# Pulling force required to get stationary vehicle moving

Background

There are many examples from humans pulling heavy vehicles, ranging from trucks to airliners. When researching the physics behind this, most results pointed to the reduced rolling resistance when the vehicles are on wheels. Because the normal force of the vehicle is multiplied with the rolling coefficient, which is about 0.02 for tires on asphalt, the force in the horizontal direction opposite to the direction of travel greatly reduces. However, I am confused about how this compares with the concept of static friction. My current interpretation is that the rolling resistance only applies when the vehicle is already moving, and that one has to overcome static friction to get from stationary to moving? And the static friction has a coefficient much closer to one so would that initial force to overcome the static friction be much higher?

Problem formulation

So, let's assume there is a vehicle of mass $$m$$ on rubber wheels, standing stationary on asphalt. A rope is attached to the vehicle in the direction of moving/the wheels. Neglecting friction in the internal car systems, how does one compute the force required by a human pulling on the rope to get the car moving? Is the required pulling force equal to the static friction, i.e. $$F_{pull}=\mu mg$$? After which the force required to keep the vehicle moving at constant speed is equal to the rolling resistance $$F=cmg$$? Also, is there some common value for the 'pulling strength' of a human to compute how many it would take to get a vehicle moving?

• You don't have to break the tires free of the pavement before they will start rolling. Aug 17, 2020 at 15:22

My current interpretation is that the rolling resistance only applies when the vehicle is already moving

That is correct.

and that one has to overcome static friction to get from stationary to moving?

That is not correct. Although there is a small static friction force that resists the beginning of rolling motion, it is generally too small to make a difference. Instead static friction prevents relative motion between the tire surface and the road, i.e., skidding or sliding. The force of static friction prevents the wheel from sliding and thus allowing the wheel to roll forward. It does not oppose rolling motion.

And the static friction has a coefficient much closer to one so would that initial force to overcome the static friction be much higher?

Closer to one than what? If you mean the coefficient of rolling resistance, than yes. Rolling resistance is the force that opposes rolling at constant speed over a surface. According to Wikipedia the rolling resistance of most new passenger tires is in the range 0.007 to 0.14 so it is generally much less than the coefficient of static friction. But again, the initial pulling force does not have to overcome static friction.

Problem formulation

Neglecting friction in the internal car systems, how does one compute the force required by a human pulling on the rope to get the car moving?

"Getting the car moving" means accelerating the car. The pulling force required to accelerate the car is calculated based on Newton's second law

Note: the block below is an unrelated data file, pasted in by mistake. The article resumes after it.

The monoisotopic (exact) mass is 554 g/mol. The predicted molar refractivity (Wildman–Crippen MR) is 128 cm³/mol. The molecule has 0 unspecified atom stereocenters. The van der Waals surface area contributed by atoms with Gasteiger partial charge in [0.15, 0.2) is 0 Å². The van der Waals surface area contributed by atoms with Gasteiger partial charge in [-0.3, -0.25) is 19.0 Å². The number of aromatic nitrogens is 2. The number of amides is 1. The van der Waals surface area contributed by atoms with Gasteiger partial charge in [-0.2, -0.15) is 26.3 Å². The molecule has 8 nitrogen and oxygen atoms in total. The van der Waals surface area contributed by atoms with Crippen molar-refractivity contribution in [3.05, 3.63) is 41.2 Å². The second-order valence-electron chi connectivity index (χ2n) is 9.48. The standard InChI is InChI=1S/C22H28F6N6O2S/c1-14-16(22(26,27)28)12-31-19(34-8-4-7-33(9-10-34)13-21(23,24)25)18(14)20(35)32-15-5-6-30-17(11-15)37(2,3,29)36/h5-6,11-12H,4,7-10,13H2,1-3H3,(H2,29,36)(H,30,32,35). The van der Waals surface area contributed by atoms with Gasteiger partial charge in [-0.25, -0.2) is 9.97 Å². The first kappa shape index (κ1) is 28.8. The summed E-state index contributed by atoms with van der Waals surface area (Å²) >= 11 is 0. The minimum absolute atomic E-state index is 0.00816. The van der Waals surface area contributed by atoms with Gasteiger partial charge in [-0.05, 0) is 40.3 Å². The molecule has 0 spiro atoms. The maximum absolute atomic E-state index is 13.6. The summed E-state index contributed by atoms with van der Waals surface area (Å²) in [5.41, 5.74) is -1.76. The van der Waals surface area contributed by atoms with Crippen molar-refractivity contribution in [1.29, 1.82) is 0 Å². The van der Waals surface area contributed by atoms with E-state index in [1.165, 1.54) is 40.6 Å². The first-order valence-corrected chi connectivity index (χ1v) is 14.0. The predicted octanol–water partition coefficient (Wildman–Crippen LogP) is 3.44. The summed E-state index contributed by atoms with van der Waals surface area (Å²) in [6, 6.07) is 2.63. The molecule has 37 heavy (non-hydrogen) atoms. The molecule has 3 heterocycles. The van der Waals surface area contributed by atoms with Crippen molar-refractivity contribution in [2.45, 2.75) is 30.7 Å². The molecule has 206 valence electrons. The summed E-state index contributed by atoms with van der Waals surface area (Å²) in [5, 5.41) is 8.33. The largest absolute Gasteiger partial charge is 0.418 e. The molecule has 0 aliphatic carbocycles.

$$a=\frac{F}{m}$$

Is is the required pulling force equal to the static friction, i.e. $$F_{pull}=\mu mg$$?

No, $$umg$$ is the maximum possible static friction force. The force required to accelerate the care is per Newton's second law as stated above.

After which the force required to keep the vehicle moving at constant speed is equal to the rolling resistance $$F=cmg$$?

That is correct, where $$c$$ is the coefficient of rolling resistance (CRR).

Also, is there some common value for the 'pulling strength' of a human to compute how many it would take to get a vehicle moving?

According to the Canadian Centre for Occupational Health and Safety, where a worker can support his body (or feet) against a firm structure he can develop a force of up to 675 N. Assuming this is applied to a small 1000 kG vehicle then according to $$F=ma$$ an acceleration of up to 0.675 m/s$$^2$$ would be possible. For comparison, a car accelerating from 0 to 60 mph in 5.9 sec has an acceleration of 4.5 m/s$$^2$$

Hope this helps.

There is a difference, obviously, between static friction and rolling friction. Static friction is required to give the wheel speed when a torque is applied to it. When the wheel has reached a certain velocity and moves with a constant velocity (when the torque doesn't apply anymore), then in the ideal situation (where no kinetic energy of the wheel is converted in some other energy form), the wheel will keep rolling forever experiencing no static friction anymore (which it felt only during the acceleration caused by the torque).
The situation, however, is far from ideal. Energy is dissipated. And it's here where the rolling friction comes into play. The rolling friction causes the wheel not to accelerate, as static friction does, but to decellerate the wheel. The torques have opposite directions in both cases but do not have the same value.
To start the wheel moving you can apply a force (torque) until a certain limit is reached. When a force (torque) with a value above this limit is applied, the wheel experiences kinetic friction (the wheel experiences friction with the surface which it's on; look at the smoke in the accelerating Formula 1 racing cars at the start, although accelerating with static friction would be more efficient, all drivers give just full gas).
When the torque is not applied anymore, the wheel will decelerate. This is caused by the rolling friction.